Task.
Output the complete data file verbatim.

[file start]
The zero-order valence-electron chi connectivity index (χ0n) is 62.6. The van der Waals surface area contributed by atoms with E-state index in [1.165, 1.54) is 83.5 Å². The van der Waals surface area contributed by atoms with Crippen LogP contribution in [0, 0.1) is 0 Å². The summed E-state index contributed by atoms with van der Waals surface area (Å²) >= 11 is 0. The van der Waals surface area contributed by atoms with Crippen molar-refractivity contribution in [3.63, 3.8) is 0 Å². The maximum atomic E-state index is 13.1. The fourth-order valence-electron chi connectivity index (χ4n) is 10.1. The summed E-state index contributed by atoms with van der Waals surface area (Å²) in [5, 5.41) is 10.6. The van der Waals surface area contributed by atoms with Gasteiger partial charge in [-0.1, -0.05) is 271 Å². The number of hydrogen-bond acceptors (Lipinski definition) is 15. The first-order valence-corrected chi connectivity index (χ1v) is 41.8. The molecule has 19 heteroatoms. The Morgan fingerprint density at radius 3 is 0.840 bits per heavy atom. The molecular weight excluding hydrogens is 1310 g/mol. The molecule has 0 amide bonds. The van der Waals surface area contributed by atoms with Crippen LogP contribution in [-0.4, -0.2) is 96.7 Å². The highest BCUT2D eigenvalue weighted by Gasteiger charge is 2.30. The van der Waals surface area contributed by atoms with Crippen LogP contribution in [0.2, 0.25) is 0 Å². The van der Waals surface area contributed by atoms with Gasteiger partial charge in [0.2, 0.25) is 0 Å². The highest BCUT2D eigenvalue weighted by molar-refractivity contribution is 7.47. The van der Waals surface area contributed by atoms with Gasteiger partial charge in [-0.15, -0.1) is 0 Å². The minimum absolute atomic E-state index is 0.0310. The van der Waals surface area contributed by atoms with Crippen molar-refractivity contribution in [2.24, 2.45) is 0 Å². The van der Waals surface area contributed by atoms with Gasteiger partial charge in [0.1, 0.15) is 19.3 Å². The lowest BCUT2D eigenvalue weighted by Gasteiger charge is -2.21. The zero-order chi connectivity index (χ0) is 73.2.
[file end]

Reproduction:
The zero-order valence-electron chi connectivity index (χ0n) is 62.6. The van der Waals surface area contributed by atoms with E-state index in [1.165, 1.54) is 83.5 Å². The van der Waals surface area contributed by atoms with Crippen LogP contribution in [0, 0.1) is 0 Å². The summed E-state index contributed by atoms with van der Waals surface area (Å²) >= 11 is 0. The van der Waals surface area contributed by atoms with Crippen molar-refractivity contribution in [3.63, 3.8) is 0 Å². The maximum atomic E-state index is 13.1. The fourth-order valence-electron chi connectivity index (χ4n) is 10.1. The summed E-state index contributed by atoms with van der Waals surface area (Å²) in [5, 5.41) is 10.6. The van der Waals surface area contributed by atoms with Gasteiger partial charge in [-0.1, -0.05) is 271 Å². The number of hydrogen-bond acceptors (Lipinski definition) is 15. The first-order valence-corrected chi connectivity index (χ1v) is 41.8. The molecule has 19 heteroatoms. The Morgan fingerprint density at radius 3 is 0.840 bits per heavy atom. The molecular weight excluding hydrogens is 1310 g/mol. The molecule has 0 amide bonds. The van der Waals surface area contributed by atoms with Crippen LogP contribution in [-0.4, -0.2) is 96.7 Å². The highest BCUT2D eigenvalue weighted by Gasteiger charge is 2.30. The van der Waals surface area contributed by atoms with Crippen LogP contribution in [0.2, 0.25) is 0 Å². The van der Waals surface area contributed by atoms with Gasteiger partial charge in [0.2, 0.25) is 0 Å². The highest BCUT2D eigenvalue weighted by molar-refractivity contribution is 7.47. The van der Waals surface area contributed by atoms with Gasteiger partial charge in [-0.15, -0.1) is 0 Å². The minimum absolute atomic E-state index is 0.0310. The van der Waals surface area contributed by atoms with Crippen molar-refractivity contribution in [2.24, 2.45) is 0 Å². The van der Waals surface area contributed by atoms with Gasteiger partial charge in [0.1, 0.15) is 19.3 Å². The lowest BCUT2D eigenvalue weighted by Gasteiger charge is -2.21. The zero-order chi connectivity index (χ0) is 73.2.